|Publication number||US6854088 B2|
|Application number||US 09/826,483|
|Publication date||Feb 8, 2005|
|Filing date||Apr 4, 2001|
|Priority date||Apr 4, 2001|
|Also published as||US20030137541|
|Publication number||09826483, 826483, US 6854088 B2, US 6854088B2, US-B2-6854088, US6854088 B2, US6854088B2|
|Inventors||Randy Massengale, Henry L. Meuret, III, David M. Flotree, William G. Kuhn|
|Original Assignee||Spinoza Technology, Inc.|
|Export Citation||BiBTeX, EndNote, RefMan|
|Patent Citations (13), Referenced by (97), Classifications (15), Legal Events (4)|
|External Links: USPTO, USPTO Assignment, Espacenet|
This invention relates to an improved graphical user interface for displaying project status information.
Project management systems abound in many forms today. The most common project management systems and software are complicated and difficult to learn. Users must be familiar not only with general computer functionality but also the specific type of idiom related to project management. For example, to schedule and monitor tasks, a necessary skill associated with project management, a user must rely on the use of complicated charts to manage the duration and resources associated with the tasks of a project.
Additionally, a common problem with many project management systems is that the visual representation of the project's underlying data tends to be comprehensive and complex. In many project management systems, simple additions or changes to a project or task require extensive and time-consuming navigation and editing of data across a multitude of display screens. Additionally, a visual inspection of the project or task data requires the same navigation of multiple display screens. Moreover, present project management systems tend to treat all deadlines and milestones alike, without drawing any visual attention to those that are more important or pending immediate attention.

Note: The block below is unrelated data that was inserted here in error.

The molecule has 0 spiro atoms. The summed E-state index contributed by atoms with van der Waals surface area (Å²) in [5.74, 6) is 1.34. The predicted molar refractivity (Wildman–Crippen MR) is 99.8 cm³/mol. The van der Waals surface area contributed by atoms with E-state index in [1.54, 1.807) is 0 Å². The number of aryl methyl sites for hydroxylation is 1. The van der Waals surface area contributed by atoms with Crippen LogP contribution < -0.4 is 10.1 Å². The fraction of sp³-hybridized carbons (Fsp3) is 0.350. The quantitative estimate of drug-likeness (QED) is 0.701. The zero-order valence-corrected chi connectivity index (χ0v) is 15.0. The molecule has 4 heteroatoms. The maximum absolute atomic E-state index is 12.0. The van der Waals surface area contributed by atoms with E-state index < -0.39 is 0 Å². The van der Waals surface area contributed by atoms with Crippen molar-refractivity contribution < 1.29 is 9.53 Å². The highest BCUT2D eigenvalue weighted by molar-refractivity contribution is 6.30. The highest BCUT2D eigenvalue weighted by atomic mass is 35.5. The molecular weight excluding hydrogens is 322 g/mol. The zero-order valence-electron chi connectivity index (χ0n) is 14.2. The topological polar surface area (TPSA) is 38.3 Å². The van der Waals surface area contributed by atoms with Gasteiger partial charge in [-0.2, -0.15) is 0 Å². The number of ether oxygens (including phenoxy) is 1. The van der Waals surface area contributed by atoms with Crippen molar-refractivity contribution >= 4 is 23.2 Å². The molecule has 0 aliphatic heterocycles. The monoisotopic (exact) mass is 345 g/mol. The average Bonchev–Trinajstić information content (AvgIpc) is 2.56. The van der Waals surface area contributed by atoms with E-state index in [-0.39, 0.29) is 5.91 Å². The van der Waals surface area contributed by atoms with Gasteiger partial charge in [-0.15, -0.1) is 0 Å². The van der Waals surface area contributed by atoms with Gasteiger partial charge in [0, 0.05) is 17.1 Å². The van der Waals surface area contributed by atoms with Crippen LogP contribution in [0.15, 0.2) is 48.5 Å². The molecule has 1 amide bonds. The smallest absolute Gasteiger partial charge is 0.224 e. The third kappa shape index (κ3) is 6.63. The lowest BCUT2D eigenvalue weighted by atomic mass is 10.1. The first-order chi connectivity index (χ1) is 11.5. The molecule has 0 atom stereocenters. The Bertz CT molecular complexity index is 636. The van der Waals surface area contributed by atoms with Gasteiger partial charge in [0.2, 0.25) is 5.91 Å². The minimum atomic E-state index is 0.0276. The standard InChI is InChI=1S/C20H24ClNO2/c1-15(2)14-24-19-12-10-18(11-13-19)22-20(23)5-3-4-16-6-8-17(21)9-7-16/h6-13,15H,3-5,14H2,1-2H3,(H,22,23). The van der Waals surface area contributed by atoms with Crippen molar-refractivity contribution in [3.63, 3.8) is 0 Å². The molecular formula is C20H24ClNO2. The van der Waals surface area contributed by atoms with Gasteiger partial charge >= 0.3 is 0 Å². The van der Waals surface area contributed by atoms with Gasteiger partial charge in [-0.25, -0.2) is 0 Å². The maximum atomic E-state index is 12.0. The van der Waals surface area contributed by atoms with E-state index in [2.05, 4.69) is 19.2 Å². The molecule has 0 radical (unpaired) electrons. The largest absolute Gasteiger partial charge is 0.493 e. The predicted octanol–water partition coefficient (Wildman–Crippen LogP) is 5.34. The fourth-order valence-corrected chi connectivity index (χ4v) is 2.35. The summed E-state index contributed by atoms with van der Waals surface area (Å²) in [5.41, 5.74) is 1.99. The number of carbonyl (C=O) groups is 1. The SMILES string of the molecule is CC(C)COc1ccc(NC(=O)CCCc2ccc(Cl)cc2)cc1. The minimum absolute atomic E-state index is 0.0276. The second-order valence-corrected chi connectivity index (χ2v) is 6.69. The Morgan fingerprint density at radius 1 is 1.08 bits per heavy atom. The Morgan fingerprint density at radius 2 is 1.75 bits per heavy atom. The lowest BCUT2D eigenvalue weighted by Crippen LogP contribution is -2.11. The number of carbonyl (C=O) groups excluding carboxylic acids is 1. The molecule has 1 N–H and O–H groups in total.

For example, U.S. Pat. No. 5,974,391 discloses a method for creating and displaying a type of bar chart called a Gantt chart. To use the method, a user is required to be skilled in understanding how Gantt charts display time sequencing through the use of timeline bars visually displayed within the chart. Additionally, because the data of the project is displayed in charts with multiple timeline bars, there is no intuitive view of the overall data from a single view.
In another example, U.S. Pat. No. 6,029,050 discloses a project management system that incorporates the use of a data-wedged pyramid graphical interface for navigating through the data associated with the project. However, the graphical interface is static and does not present any of the underlying data in combination with the interface. The interface merely serves as a front-end to get to the underlying data.
In yet another example, U.S. Pat. No. 6,036,345 teaches a project management system that identifies and displays a variety of project design objectives, the groups of persons responsible for those objectives, and the progress made toward the objectives. However, the data associated with the project is contained in a plurality of display windows and is not easily navigable or ascertained. While the interface provides the status of an objective, a user must know how that status relates to other objectives. The interface does not convey graphically an impression that any objectives may be more urgent than others.
Finally, the present project management systems do not provide a quick, intuitive way for a user to manage, join, assign, or otherwise provide project management functions across an enterprise-wide network environment without having to add additional hardware or software at the server or client level. Additionally, the systems rely on slow scripting from the server side to display poorly displayed Web pages that graphically do not enhance the viewing, editing or navigation of the data presented.